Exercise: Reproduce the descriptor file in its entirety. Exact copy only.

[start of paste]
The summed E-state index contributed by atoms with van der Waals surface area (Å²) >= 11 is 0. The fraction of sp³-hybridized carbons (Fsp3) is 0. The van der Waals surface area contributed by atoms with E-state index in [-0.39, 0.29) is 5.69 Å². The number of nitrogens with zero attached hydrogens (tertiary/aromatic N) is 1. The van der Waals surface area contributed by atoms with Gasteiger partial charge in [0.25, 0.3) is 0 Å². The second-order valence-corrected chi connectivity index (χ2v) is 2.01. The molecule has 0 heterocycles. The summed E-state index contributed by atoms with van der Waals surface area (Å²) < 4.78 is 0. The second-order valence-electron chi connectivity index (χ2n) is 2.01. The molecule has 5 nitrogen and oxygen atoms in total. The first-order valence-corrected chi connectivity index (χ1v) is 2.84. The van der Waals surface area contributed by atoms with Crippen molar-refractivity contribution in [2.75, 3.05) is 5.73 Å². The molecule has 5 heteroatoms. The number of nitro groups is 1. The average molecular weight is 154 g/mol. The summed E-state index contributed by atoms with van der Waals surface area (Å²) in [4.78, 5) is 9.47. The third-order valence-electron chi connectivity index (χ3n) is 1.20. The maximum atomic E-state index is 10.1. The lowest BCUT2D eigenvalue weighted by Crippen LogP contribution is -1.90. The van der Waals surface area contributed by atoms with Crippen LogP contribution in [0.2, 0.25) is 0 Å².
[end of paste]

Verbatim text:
The summed E-state index contributed by atoms with van der Waals surface area (Å²) >= 11 is 0. The fraction of sp³-hybridized carbons (Fsp3) is 0. The van der Waals surface area contributed by atoms with E-state index in [-0.39, 0.29) is 5.69 Å². The number of nitrogens with zero attached hydrogens (tertiary/aromatic N) is 1. The van der Waals surface area contributed by atoms with Gasteiger partial charge in [0.25, 0.3) is 0 Å². The second-order valence-corrected chi connectivity index (χ2v) is 2.01. The molecule has 0 heterocycles. The summed E-state index contributed by atoms with van der Waals surface area (Å²) < 4.78 is 0. The second-order valence-electron chi connectivity index (χ2n) is 2.01. The molecule has 5 nitrogen and oxygen atoms in total. The first-order valence-corrected chi connectivity index (χ1v) is 2.84. The van der Waals surface area contributed by atoms with Crippen molar-refractivity contribution in [2.75, 3.05) is 5.73 Å². The molecule has 5 heteroatoms. The number of nitro groups is 1. The average molecular weight is 154 g/mol. The summed E-state index contributed by atoms with van der Waals surface area (Å²) in [4.78, 5) is 9.47. The third-order valence-electron chi connectivity index (χ3n) is 1.20. The maximum atomic E-state index is 10.1. The lowest BCUT2D eigenvalue weighted by Crippen LogP contribution is -1.90. The van der Waals surface area contributed by atoms with Crippen LogP contribution in [0.2, 0.25) is 0 Å².